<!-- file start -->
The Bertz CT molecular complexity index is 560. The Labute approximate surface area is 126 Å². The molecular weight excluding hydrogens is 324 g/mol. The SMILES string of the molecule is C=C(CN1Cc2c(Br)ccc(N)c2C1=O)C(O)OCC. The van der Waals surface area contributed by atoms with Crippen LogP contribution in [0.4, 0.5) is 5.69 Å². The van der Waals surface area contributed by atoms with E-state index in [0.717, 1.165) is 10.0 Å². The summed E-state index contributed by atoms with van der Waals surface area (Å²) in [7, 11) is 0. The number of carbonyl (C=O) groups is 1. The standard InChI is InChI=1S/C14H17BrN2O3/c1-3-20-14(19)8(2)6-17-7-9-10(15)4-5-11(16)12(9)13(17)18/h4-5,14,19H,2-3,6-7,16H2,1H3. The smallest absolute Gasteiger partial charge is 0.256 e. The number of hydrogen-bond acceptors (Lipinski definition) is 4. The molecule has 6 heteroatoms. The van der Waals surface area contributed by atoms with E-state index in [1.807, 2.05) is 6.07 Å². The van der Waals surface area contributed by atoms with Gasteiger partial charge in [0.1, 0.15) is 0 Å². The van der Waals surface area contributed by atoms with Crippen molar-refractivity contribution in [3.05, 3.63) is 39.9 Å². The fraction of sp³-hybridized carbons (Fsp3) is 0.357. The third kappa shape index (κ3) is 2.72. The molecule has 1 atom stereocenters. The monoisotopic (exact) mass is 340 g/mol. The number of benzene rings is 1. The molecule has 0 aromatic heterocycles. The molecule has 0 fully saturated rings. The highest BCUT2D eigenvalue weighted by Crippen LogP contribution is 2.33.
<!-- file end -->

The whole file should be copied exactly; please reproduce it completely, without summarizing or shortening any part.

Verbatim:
The Bertz CT molecular complexity index is 560. The Labute approximate surface area is 126 Å². The molecular weight excluding hydrogens is 324 g/mol. The SMILES string of the molecule is C=C(CN1Cc2c(Br)ccc(N)c2C1=O)C(O)OCC. The van der Waals surface area contributed by atoms with Crippen LogP contribution in [0.4, 0.5) is 5.69 Å². The van der Waals surface area contributed by atoms with E-state index in [0.717, 1.165) is 10.0 Å². The summed E-state index contributed by atoms with van der Waals surface area (Å²) in [7, 11) is 0. The number of carbonyl (C=O) groups is 1. The standard InChI is InChI=1S/C14H17BrN2O3/c1-3-20-14(19)8(2)6-17-7-9-10(15)4-5-11(16)12(9)13(17)18/h4-5,14,19H,2-3,6-7,16H2,1H3. The smallest absolute Gasteiger partial charge is 0.256 e. The number of hydrogen-bond acceptors (Lipinski definition) is 4. The molecule has 6 heteroatoms. The van der Waals surface area contributed by atoms with E-state index in [1.807, 2.05) is 6.07 Å². The van der Waals surface area contributed by atoms with Gasteiger partial charge in [0.1, 0.15) is 0 Å². The van der Waals surface area contributed by atoms with Crippen molar-refractivity contribution in [3.05, 3.63) is 39.9 Å². The fraction of sp³-hybridized carbons (Fsp3) is 0.357. The third kappa shape index (κ3) is 2.72. The molecule has 1 atom stereocenters. The monoisotopic (exact) mass is 340 g/mol. The number of benzene rings is 1. The molecule has 0 aromatic heterocycles. The molecule has 0 fully saturated rings. The highest BCUT2D eigenvalue weighted by Crippen LogP contribution is 2.33.